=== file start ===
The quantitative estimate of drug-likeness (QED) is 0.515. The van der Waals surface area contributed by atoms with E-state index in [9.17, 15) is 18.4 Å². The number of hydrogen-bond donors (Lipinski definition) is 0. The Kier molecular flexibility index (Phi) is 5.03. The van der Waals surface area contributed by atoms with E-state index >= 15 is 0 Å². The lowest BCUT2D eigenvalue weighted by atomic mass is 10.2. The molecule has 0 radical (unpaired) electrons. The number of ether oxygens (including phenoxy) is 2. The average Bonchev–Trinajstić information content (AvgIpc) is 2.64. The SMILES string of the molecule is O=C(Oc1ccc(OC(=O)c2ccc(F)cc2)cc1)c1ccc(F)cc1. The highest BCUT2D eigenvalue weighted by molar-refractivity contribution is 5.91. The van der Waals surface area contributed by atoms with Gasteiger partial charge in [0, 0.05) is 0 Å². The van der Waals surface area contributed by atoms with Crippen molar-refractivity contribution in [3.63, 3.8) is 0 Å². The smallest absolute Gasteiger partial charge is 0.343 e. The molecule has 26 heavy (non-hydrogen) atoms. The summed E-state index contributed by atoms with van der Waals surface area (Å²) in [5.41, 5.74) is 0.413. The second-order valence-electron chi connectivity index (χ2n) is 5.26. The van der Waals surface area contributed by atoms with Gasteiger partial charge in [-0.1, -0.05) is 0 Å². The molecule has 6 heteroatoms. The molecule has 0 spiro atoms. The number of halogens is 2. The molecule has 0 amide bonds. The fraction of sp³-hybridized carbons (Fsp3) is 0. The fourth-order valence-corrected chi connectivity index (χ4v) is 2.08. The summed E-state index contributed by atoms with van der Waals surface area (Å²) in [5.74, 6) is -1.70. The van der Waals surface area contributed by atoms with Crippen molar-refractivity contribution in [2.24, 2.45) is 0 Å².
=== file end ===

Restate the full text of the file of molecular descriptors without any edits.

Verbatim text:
The quantitative estimate of drug-likeness (QED) is 0.515. The van der Waals surface area contributed by atoms with E-state index in [9.17, 15) is 18.4 Å². The number of hydrogen-bond donors (Lipinski definition) is 0. The Kier molecular flexibility index (Phi) is 5.03. The van der Waals surface area contributed by atoms with E-state index >= 15 is 0 Å². The lowest BCUT2D eigenvalue weighted by atomic mass is 10.2. The molecule has 0 radical (unpaired) electrons. The number of ether oxygens (including phenoxy) is 2. The average Bonchev–Trinajstić information content (AvgIpc) is 2.64. The SMILES string of the molecule is O=C(Oc1ccc(OC(=O)c2ccc(F)cc2)cc1)c1ccc(F)cc1. The highest BCUT2D eigenvalue weighted by molar-refractivity contribution is 5.91. The van der Waals surface area contributed by atoms with Gasteiger partial charge in [0, 0.05) is 0 Å². The van der Waals surface area contributed by atoms with Crippen molar-refractivity contribution in [3.63, 3.8) is 0 Å². The smallest absolute Gasteiger partial charge is 0.343 e. The molecule has 26 heavy (non-hydrogen) atoms. The summed E-state index contributed by atoms with van der Waals surface area (Å²) in [5.41, 5.74) is 0.413. The second-order valence-electron chi connectivity index (χ2n) is 5.26. The van der Waals surface area contributed by atoms with Gasteiger partial charge in [-0.1, -0.05) is 0 Å². The molecule has 6 heteroatoms. The molecule has 0 spiro atoms. The number of halogens is 2. The molecule has 0 amide bonds. The fraction of sp³-hybridized carbons (Fsp3) is 0. The fourth-order valence-corrected chi connectivity index (χ4v) is 2.08. The summed E-state index contributed by atoms with van der Waals surface area (Å²) in [5.74, 6) is -1.70. The van der Waals surface area contributed by atoms with Crippen molar-refractivity contribution in [2.24, 2.45) is 0 Å².